What is pain? Simply put, pain is a term that describes uncomfortable sensations within the body. There are different kinds of sensations that are associated with pain, ranging from throbbing to steady. Pain can also lead to other types of experiences and emotions. Pain can cause you to become scared and confused, which causes anxiety. This anxiety also causes you to fear the future.
Chronic pain is something that many Australians, a whopping 1 in 5, have to live with. Pain can be disabling and stressful. Many people suffering from pain find that they do not have the ability to enjoy the little things in their life and some even find that they are un-able to work.
Suffering is also related to pain. Suffering is the experience of your pain, plus anxiety and fear. When you are dealing with pain and uncertainty, you are constantly reflecting upon what you have lost and the unpredictability of the future. Suffering is the state of living with these different negative experiences.
Pain is not the enemy, but an alarm system letting you know that something is wrong.
If you are experiencing pain, it’s caused by something else. People tend to experience pain when nociceptive nerves detect damage to the body and send that information to the brain. For example, touching a hot surface causes the body to immediately contract the muscles in a manner that pulls you away from a hot surface. Pain is instinctive and it is a response in the body that is designed to protect us.
Be more powerful than the pain.
Being more powerful than the pain is something that can be learned. We can overcome our pain by learning the root cause of the pain and isolating it.
How you can become more powerful than the pain.
You truly can become more powerful than the pain. Dawn Cady has a great story about this. By choosing to overcome her pain, she was able to get past a nervous breakdown and build a healthy relationship with her son. In short, she is now enjoying life to its fullest.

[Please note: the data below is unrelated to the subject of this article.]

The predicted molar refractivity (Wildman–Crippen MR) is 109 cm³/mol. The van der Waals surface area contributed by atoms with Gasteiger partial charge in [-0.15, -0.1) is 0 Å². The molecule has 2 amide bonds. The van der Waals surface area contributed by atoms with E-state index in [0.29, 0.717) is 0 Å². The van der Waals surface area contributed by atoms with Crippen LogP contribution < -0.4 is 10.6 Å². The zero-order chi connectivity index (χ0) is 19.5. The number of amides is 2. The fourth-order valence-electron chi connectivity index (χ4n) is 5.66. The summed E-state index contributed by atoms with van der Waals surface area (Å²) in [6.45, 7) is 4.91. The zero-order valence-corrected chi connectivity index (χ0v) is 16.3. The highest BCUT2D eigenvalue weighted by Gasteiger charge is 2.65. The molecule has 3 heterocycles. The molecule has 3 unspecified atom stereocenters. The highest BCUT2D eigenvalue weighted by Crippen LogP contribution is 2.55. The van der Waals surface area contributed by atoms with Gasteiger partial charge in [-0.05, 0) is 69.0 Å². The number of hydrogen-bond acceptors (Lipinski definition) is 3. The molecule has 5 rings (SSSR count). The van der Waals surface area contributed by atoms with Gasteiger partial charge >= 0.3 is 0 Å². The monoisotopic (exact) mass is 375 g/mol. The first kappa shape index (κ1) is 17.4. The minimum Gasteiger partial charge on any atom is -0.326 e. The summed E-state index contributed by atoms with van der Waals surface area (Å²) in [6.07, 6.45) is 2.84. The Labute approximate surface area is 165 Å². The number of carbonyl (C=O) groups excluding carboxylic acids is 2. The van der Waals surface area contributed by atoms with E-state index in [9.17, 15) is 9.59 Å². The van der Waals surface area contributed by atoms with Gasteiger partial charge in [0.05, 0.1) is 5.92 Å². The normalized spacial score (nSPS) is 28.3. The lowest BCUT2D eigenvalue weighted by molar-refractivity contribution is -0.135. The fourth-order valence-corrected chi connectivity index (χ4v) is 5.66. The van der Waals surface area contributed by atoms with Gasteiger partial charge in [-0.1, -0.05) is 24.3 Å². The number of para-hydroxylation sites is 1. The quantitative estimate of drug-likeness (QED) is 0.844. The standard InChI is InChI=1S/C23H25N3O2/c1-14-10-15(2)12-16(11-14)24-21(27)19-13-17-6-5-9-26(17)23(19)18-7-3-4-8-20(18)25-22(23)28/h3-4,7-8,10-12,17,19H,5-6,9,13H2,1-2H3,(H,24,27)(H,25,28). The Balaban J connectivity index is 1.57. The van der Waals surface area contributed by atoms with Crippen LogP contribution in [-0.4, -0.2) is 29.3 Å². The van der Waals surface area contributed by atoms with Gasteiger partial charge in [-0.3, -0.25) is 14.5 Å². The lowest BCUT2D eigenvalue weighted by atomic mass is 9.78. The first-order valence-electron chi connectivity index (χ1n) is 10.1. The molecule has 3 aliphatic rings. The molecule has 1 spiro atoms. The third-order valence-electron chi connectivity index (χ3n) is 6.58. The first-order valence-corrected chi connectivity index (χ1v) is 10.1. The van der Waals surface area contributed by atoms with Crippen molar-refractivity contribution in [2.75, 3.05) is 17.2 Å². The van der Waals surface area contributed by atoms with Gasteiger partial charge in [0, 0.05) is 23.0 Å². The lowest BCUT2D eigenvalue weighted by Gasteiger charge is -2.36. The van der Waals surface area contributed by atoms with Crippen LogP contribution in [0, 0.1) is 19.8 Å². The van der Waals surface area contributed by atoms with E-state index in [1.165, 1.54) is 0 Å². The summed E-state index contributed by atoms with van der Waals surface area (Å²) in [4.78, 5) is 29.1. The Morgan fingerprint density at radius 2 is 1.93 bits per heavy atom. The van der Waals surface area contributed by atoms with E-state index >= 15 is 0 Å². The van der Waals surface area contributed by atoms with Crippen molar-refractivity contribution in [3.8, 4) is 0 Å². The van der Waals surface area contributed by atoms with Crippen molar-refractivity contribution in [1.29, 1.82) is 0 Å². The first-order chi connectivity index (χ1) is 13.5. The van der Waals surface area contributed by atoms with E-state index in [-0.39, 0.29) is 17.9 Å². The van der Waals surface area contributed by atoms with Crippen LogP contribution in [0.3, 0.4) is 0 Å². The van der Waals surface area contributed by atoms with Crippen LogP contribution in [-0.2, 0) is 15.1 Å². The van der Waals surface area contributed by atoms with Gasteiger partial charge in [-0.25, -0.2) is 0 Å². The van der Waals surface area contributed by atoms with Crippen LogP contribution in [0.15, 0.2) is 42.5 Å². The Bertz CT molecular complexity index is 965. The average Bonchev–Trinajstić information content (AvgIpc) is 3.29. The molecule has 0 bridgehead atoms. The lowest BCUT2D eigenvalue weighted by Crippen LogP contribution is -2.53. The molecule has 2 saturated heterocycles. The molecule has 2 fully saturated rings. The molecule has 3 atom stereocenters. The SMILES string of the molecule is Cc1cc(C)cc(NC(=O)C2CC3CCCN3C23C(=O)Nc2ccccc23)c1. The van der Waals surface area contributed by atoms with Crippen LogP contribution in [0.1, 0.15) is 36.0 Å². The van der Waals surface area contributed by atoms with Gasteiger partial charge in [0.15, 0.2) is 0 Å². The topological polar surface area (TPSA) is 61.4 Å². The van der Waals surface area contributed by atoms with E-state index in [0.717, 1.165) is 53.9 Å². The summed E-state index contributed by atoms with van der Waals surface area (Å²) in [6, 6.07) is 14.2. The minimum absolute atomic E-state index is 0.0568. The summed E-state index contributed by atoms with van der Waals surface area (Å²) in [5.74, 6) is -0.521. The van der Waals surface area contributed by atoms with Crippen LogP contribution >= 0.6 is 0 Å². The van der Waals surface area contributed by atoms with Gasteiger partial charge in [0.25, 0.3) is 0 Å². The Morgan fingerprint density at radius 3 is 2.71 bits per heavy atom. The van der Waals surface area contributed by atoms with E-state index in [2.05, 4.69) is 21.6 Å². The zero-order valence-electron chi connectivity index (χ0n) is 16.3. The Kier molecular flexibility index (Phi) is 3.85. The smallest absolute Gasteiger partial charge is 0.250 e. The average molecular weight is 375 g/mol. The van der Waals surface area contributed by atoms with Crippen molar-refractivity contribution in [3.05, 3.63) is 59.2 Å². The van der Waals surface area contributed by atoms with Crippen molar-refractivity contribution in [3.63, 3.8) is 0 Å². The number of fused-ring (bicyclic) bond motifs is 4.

The Neural Alignment Method® is the key to overcoming pain. This process helps you identify what caused the pain originally and what is triggering it now. When you can pinpoint what set it off in the present, you can trace it back to when it was created in the past. Next, you remove the cause of the pain, which will cause the triggers to gradually collapse.
In addition, other practices can be helpful in overcoming pain successfully. These include:
- Deep breathing: reduces the tension you may be feeling
- Relaxation response approach: sit alone and close your eyes for a while so that you can get a handle on your thoughts
- Meditation: with guided imagery, can also help you focus on something else besides pain, anxiety, and stress
- Mindfulness: being in the moment while doing one of your favourite activities will help you focus on something that brings you joy
- Positive thinking: when experiencing pain and suffering, it is quite common to become fixated on something we’re incapable of doing; focusing on the things we CAN do gives us a better view of the world overall
What types of pain are you experiencing and what are you doing about it?
The type of pain that you are experiencing could be related to a wide variety of different conditions in your life. For example, back pain or another type of chronic pain could be related to poor posture that comes from stress at work. Sometimes, we may receive medications to help deal with the pain itself, but the medication does not actually deal with the cause of the pain. Over time, painkillers can become addictive. If you actually work to isolate the trigger of your pain, your pain will start to go away once that trigger is no longer in place.
Do you have a plan in place for getting rid of your pain?
Once you start getting rid of the sources of pain and suffering in your life, you will notice that the vicious cycle of pain will start to end. Keeping track of what you are doing about your pain each day can help reinforce these measures.With our free planner, you can remind yourself of the steps you are taking each day to eliminate the triggers that cause pain and suffering in your life.
The cycle of pain will eventually end.
Sometimes, it feels like the slightest thing can set off pain and anxiety. For example, too many people, housework, driving, and even little things like sticking to a schedule. Some different things can also make this anxiety associated with your pain worse. For example:
- You might not know all the side effects of the drugs you are taking.
- You might feel like you are counting down for the next painkiller.
- You might get stuck with looping thoughts about your pain and anxiety.
- You might also get told by your doctor that nothing can be done about your pain.
Learning how to overcome your pain starts with identifying the causes and triggers. Once you eliminate the triggers that cause your pain, you will learn to overcome it.